On Friday, San Francisco Mayor London Breed announced a plan to begin offering summer classes through historically Black colleges and universities (HBCUs) in the city, and the intention of luring at least one of those HBCUs to establish a satellite campus downtown.

Getting more students to replace the workers who no longer populate downtown San Francisco in as large numbers as they did five years ago has been a state goal of Mayor London Breed and others in City Hall. One way they've talked about doing that is bringing a new University of California satellite campus into downtown, something that UC is reportedly considering, as we heard a few weeks back.

But Breed also announced a program Friday called Black 2 San Francisco, shortened to B2SF, which the city's Human Rights Commission is spearheading. The program will begin with some select classes being offered at SF State this summer. But long-term, the city says, the goal is "to launch a satellite campus partnership with several HBCUs, including a physical location and a full suite of academic and professional programming."

"In San Francisco, we are working to build partnerships that strengthen our leadership as a center of education, innovation, and opportunity," Breed says in a statement. "By bringing HBCUs to our city, we can not only create a connection to empower our next generation of leaders, but we can also contribute to the revitalization of our city. I want to thank all of our private sector supporters, as well as USF, UCSF, and SFSU for their partnership in this work and continued commitment to San Francisco’s future."

(USF is going to be providing student housing for the summer program, and UCSF has signed on to partner with HBCUs to expand mental health mentoring, training and internships.)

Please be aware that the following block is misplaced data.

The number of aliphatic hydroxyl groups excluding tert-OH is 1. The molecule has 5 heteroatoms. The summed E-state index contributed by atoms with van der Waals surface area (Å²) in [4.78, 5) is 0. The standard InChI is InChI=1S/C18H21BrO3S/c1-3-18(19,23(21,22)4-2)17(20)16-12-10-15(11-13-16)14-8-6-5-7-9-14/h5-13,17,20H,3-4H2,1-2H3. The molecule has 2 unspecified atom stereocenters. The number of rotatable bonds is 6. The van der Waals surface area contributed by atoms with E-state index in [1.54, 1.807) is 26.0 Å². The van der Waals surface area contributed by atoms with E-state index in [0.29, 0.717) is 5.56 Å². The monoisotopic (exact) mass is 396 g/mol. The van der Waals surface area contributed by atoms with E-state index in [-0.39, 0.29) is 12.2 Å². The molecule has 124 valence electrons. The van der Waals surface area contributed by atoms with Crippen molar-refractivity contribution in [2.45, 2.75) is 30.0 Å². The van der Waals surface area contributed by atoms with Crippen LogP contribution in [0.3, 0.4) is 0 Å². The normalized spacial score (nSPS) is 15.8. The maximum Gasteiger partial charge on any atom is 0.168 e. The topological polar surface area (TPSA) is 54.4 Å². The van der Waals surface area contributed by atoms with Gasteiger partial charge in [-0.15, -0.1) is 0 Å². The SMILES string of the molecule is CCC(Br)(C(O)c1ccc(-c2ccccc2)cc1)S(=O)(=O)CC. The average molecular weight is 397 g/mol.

"After many years of planning, and months of seeding and working to create meaningful partnerships, all the stakeholders are together to explore how we can connect San Francisco to the incredible talent that has historically been cultivated and supported by HBCUs," says Human Rights Commission Executive Director Dr. Sheryl Davis.

A small convention of stakeholders was convened Friday and is meeting as of this reporting at the War Memorial Veterans Building in SF.

No specific buildings or part of downtown or the Financial District have yet been discussed, but the mayor's office says that "Preliminary work has focused on cultivating a network of sponsors and collaborators" for the project.

And no specific HBCUs were mentioned in the announcement, but KTVU had a report that suggested that Clark Atlanta University, Morehouse College, and Spelman College in Atlanta could be involved, as well as others. Update: KTVU reports, via city reps, that the schools being talked to are Charles R. Drew University, Howard University, Morehouse College, Morgan State University, Morris Brown College, Tuskegee University, and the University of the District of Columbia.

Related: Wiener Proposes New Downtown Booze Zones Where You Can Walk Around With To-Go Drinks